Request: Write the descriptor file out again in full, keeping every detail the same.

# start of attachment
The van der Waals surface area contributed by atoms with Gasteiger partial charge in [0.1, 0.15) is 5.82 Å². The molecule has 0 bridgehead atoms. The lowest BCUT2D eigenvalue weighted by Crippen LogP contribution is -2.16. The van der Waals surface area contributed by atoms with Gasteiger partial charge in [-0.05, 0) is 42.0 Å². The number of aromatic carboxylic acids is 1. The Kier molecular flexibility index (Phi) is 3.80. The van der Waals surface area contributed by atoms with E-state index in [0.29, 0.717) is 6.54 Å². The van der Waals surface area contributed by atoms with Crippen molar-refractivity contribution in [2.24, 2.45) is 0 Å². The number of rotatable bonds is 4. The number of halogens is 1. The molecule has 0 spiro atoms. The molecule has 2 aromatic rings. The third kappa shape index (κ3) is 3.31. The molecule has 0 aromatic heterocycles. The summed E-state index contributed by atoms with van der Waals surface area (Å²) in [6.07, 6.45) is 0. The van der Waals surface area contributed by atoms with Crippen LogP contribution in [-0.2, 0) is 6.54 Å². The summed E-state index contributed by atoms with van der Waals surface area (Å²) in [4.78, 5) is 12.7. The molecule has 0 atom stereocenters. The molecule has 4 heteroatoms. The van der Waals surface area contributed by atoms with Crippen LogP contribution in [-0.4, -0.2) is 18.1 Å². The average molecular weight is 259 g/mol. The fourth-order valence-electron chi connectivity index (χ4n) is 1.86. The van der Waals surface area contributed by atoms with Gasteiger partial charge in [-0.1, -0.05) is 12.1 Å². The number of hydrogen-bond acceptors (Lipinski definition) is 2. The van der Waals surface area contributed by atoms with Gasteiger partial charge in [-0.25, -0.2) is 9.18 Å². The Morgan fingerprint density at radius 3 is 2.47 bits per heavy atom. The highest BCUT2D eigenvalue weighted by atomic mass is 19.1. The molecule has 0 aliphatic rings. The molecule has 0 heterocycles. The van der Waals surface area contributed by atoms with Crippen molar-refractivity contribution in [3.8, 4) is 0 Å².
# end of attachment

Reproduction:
The van der Waals surface area contributed by atoms with Gasteiger partial charge in [0.1, 0.15) is 5.82 Å². The molecule has 0 bridgehead atoms. The lowest BCUT2D eigenvalue weighted by Crippen LogP contribution is -2.16. The van der Waals surface area contributed by atoms with Gasteiger partial charge in [-0.05, 0) is 42.0 Å². The number of aromatic carboxylic acids is 1. The Kier molecular flexibility index (Phi) is 3.80. The van der Waals surface area contributed by atoms with E-state index in [0.29, 0.717) is 6.54 Å². The van der Waals surface area contributed by atoms with Crippen molar-refractivity contribution in [2.24, 2.45) is 0 Å². The number of rotatable bonds is 4. The number of halogens is 1. The molecule has 0 spiro atoms. The molecule has 2 aromatic rings. The third kappa shape index (κ3) is 3.31. The molecule has 0 aromatic heterocycles. The summed E-state index contributed by atoms with van der Waals surface area (Å²) in [6.07, 6.45) is 0. The van der Waals surface area contributed by atoms with Crippen LogP contribution in [-0.2, 0) is 6.54 Å². The summed E-state index contributed by atoms with van der Waals surface area (Å²) in [4.78, 5) is 12.7. The molecule has 0 atom stereocenters. The molecule has 4 heteroatoms. The van der Waals surface area contributed by atoms with Crippen LogP contribution in [-0.4, -0.2) is 18.1 Å². The average molecular weight is 259 g/mol. The fourth-order valence-electron chi connectivity index (χ4n) is 1.86. The van der Waals surface area contributed by atoms with Gasteiger partial charge in [-0.1, -0.05) is 12.1 Å². The number of hydrogen-bond acceptors (Lipinski definition) is 2. The van der Waals surface area contributed by atoms with Gasteiger partial charge in [-0.25, -0.2) is 9.18 Å². The Morgan fingerprint density at radius 3 is 2.47 bits per heavy atom. The highest BCUT2D eigenvalue weighted by atomic mass is 19.1. The molecule has 0 aliphatic rings. The molecule has 0 heterocycles. The van der Waals surface area contributed by atoms with Crippen molar-refractivity contribution in [3.8, 4) is 0 Å².